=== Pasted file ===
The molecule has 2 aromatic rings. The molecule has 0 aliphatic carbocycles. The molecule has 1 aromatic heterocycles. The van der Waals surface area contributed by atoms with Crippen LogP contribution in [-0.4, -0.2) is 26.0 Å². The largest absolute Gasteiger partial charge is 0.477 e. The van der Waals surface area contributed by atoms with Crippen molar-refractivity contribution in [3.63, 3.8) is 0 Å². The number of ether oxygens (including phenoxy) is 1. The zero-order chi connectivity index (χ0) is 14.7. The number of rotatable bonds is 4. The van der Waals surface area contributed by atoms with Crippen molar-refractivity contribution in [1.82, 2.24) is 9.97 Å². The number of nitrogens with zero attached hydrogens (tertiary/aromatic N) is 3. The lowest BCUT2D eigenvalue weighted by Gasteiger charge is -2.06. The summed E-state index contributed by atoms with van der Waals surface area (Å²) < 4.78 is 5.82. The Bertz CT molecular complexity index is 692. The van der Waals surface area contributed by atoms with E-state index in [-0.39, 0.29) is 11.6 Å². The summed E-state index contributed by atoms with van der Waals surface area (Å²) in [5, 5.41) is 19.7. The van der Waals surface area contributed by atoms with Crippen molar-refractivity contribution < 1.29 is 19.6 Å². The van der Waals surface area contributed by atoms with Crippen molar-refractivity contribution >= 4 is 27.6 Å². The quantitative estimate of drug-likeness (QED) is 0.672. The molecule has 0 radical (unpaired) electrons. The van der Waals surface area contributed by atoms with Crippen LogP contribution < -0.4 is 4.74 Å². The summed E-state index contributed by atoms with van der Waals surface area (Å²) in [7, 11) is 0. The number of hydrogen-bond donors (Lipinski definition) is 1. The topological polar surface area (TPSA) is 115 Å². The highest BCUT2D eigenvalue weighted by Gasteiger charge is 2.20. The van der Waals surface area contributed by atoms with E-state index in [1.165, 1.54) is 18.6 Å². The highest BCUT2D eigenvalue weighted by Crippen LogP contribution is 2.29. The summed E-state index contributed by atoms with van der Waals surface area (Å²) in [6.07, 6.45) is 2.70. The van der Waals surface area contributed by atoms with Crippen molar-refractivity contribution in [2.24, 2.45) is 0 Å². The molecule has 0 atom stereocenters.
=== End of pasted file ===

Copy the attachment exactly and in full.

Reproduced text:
The molecule has 2 aromatic rings. The molecule has 0 aliphatic carbocycles. The molecule has 1 aromatic heterocycles. The van der Waals surface area contributed by atoms with Crippen LogP contribution in [-0.4, -0.2) is 26.0 Å². The largest absolute Gasteiger partial charge is 0.477 e. The van der Waals surface area contributed by atoms with Crippen molar-refractivity contribution in [3.63, 3.8) is 0 Å². The number of ether oxygens (including phenoxy) is 1. The zero-order chi connectivity index (χ0) is 14.7. The number of rotatable bonds is 4. The van der Waals surface area contributed by atoms with Crippen molar-refractivity contribution in [1.82, 2.24) is 9.97 Å². The number of nitrogens with zero attached hydrogens (tertiary/aromatic N) is 3. The lowest BCUT2D eigenvalue weighted by Gasteiger charge is -2.06. The summed E-state index contributed by atoms with van der Waals surface area (Å²) < 4.78 is 5.82. The Bertz CT molecular complexity index is 692. The van der Waals surface area contributed by atoms with E-state index in [-0.39, 0.29) is 11.6 Å². The summed E-state index contributed by atoms with van der Waals surface area (Å²) in [5, 5.41) is 19.7. The van der Waals surface area contributed by atoms with Crippen molar-refractivity contribution < 1.29 is 19.6 Å². The van der Waals surface area contributed by atoms with Crippen molar-refractivity contribution >= 4 is 27.6 Å². The quantitative estimate of drug-likeness (QED) is 0.672. The molecule has 0 radical (unpaired) electrons. The van der Waals surface area contributed by atoms with Crippen LogP contribution < -0.4 is 4.74 Å². The summed E-state index contributed by atoms with van der Waals surface area (Å²) in [7, 11) is 0. The number of hydrogen-bond donors (Lipinski definition) is 1. The topological polar surface area (TPSA) is 115 Å². The highest BCUT2D eigenvalue weighted by Gasteiger charge is 2.20. The van der Waals surface area contributed by atoms with E-state index in [1.165, 1.54) is 18.6 Å². The highest BCUT2D eigenvalue weighted by Crippen LogP contribution is 2.29. The summed E-state index contributed by atoms with van der Waals surface area (Å²) in [6.07, 6.45) is 2.70. The van der Waals surface area contributed by atoms with Crippen molar-refractivity contribution in [2.24, 2.45) is 0 Å². The molecule has 0 atom stereocenters.